Some pre-reqs that the current code-base requires (and is not installed as part on the installer process):

    • Reporting Services Add-In - SQL R2 2008 - 10.0
    • Reporting Services Add-In - SQL R2 2008 - 11.0
    • SQL Server ADOMD.NET (Analysis Services) - 10.0 
    • Windows Azure Storage
    • Microsoft.Azure.GraphClient.FirstClient - ??? - no idea where or what this is...has to do with UserProfiles and sync but is not included and can't be downloaded from what research I have done

    Couple that show up that are installed\configured, yet still interesting:

    • NewtonSoft.Json 6.0 - used in Search
    • System.Web.Http - used in Search
    • Microsoft.Data (5.3 and 5.6) - seems some dlls have old 5.3 references that have not been updated

    Interesting things I noticed:

    • ChicagoIntegration.dll - check it out...and the fact it has as its version...LOL - used for ContentPush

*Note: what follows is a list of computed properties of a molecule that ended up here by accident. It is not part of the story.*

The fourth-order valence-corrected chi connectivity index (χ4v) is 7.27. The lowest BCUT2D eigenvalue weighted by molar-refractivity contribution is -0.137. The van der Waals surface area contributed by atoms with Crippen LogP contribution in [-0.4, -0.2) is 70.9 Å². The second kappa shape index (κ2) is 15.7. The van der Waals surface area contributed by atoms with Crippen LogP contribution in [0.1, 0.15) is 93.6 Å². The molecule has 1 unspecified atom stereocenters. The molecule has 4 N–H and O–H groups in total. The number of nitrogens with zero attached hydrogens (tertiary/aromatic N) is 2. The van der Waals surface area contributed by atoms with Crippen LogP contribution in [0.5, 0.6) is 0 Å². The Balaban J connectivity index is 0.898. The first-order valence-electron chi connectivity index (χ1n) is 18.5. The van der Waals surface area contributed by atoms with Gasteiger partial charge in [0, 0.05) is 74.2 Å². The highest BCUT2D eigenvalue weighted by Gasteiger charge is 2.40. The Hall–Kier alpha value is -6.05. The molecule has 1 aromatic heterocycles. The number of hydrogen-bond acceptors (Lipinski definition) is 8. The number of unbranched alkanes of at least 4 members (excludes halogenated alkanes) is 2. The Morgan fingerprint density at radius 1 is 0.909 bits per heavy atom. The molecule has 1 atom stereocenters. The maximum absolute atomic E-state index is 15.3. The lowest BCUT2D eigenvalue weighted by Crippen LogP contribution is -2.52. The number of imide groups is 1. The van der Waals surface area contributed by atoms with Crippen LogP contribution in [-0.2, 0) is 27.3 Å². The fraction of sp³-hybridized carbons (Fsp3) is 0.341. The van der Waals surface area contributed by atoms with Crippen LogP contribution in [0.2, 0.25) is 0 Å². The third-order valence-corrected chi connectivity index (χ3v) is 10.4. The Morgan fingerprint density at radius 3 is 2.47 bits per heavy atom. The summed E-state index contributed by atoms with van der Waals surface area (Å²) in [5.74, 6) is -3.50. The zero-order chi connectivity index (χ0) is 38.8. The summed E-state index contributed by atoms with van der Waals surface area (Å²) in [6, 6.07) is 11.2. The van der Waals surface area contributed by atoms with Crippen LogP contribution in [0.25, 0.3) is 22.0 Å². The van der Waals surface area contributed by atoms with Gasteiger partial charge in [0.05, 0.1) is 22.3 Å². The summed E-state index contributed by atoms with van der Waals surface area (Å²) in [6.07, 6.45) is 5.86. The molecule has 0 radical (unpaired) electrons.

• Assemblies moved from GAC_MSIL to GAC_64 - yeah, much more performant for the target processor.  Many Search Dlls fell into this world.  I'll leave it to you to find the rest and see where performance was improved.
    • All things SilverLight and windows phone are gone!
    • SharePoint Education is now much as Rob thought it didn't ship before...LOL
    • Ceres Flows are not longer seperate Dlls...still need to find where these went!
    • New Ceres OfficeGraph and ContentPush Dlls are included now
    • Portable libraries are now included in the install
    • New format handlers for search and Office Excel files
    • New FileStorage code for Azure Storage interation
    • New O365 Resource discovery code
    • New Directory code with ServerStubs for CSOM

      There were a few Dlls added to the codebase.  These include (some are not verified and should be removed, but I only have so much time in the day):

      • AbsBlobStore
      • ChicagoIngestion
      • Microsoft.Ceres.AnalysisEngine.Managed